Let's cut to the chase on this, because the case is built carefully in my first book, with plenty of evidence. This is the scenario that I have put together from dozens of clues.

In the fall of 1838, Mathew and Abby, having suffered the loss of their first child in a local scarlet fever epidemic, are invited to recuperate in the farm house of his cousin, Richard Whittier, in nearby Methuen, Mass. There, to keep Abby's mind occupied, he suggests they collaborate, by re-writing one of his humorous stories into a novella (or, possibly, a play). His version had a clerk with a harsh, penny-pinching employer, who secretly tests his honesty, and rewards him by secretly filling the family's stockings on New Year's Eve. Abby has remarked that the story doesn't make sense as written, because people don't change like that without "turning," i.e., a radical change of heart. The story needs some spiritual impetus to create such a change.

Now, Mathew had, in past years, written many ghost stories, of the type where the "ghost" turns out to be someone playing a prank. But Abby, being actually steeped in occult knowledge, suggested that the unrepentant employer be visited, first by his late business partner, now an earthbound spirit; and then by his spirit-guides. He will be given a life-review, and as a result, he will experience a turning of the heart. It is Abby who writes all the ghosts' speeches.

After Abby's death on March 27, 1841 (making tomorrow the 178th anniversary), Mathew was invited, by his friend Oliver Wendell Holmes, to be among the young Boston literati around Charles Dickens when he visited Boston in February of 1842. (Mathew moved in the same social circle as his brother, John Greenleaf Whittier, though he was probablly considered by most the "hanging-on little brother.") During one of these sessions, Mathew, who also admired Dickens, brought along his and Abby's unpublished manuscript, and it was taken back to England along with all the other manuscripts that hopeful writers, seeking feedback, had given him. When the book came out the following year, Mathew was thrilled that the great "Boz" had condescended to modify and use his and Abby's manuscript. It was many years before Mathew realized that Dickens' character was flawed, and that in fact he had been taken advantage of--one of many, in fact, who had been plagiarized by Dickens.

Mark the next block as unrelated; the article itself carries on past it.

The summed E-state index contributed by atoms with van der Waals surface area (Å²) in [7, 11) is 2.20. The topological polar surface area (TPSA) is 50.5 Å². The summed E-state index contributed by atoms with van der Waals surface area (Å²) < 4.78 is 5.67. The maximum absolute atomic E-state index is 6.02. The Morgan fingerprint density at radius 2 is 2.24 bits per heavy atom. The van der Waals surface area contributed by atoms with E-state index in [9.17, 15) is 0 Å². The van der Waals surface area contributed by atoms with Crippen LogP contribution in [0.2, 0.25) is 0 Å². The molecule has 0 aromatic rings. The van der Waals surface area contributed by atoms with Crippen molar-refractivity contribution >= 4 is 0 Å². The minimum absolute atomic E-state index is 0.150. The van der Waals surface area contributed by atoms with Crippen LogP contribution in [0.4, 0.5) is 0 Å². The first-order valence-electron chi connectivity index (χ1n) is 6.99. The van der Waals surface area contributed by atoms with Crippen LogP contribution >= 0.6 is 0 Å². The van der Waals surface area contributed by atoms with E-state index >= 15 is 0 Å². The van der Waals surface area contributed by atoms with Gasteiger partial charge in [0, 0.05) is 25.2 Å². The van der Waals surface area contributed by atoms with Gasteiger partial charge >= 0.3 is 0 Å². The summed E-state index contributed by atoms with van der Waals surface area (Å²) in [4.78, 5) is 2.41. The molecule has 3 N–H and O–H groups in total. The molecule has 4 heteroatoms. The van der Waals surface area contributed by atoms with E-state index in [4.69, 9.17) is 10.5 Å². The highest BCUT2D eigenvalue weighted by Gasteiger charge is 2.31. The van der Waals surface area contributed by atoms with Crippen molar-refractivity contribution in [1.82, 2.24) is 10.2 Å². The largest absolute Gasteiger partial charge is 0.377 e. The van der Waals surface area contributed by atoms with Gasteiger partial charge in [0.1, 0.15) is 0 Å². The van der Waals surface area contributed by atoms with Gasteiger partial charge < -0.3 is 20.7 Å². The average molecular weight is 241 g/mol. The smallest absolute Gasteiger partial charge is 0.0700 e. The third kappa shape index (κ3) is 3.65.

What has happened, is that I think I've stumbled across that precursor--the story that Abby helped him rework into a spiritual story of personal redemption. If you compare her short stories--including one of Christmas--with Mathew's work, you can see how their talents and sensibilities might combine. And indeed, I have a few works which I have reason to believe they wrote, jointly--so I know they sometimes did this. The precursor appears in the compilation of stories--most of which were plagiarized from Mathew--published by Francis Durivage in 1850.

Incidentally, this book is entitled "The Three Wives, Love in a Cottage, and Other Tales." I was aware that Durivage published a similar compilation in 1853, entitled "Life Scenes. Shadows in Light & Shade from the World Around Us," in 1853. I thought I might have an entire second book to go through, but it is precisely the same book with a new title. That's clever, because a certain percentage of people would buy it, thinking it to be a sequel, without checking the table of contents. Durivage, it seems, was all about the profits.

I bought the original of "The Three Wives," just recently, for $2.50. And it's in pretty good condition. This includes the precursor to "A Christmas Carol." Can you imagine? But here, I'll give you the pdf version from Archive.org.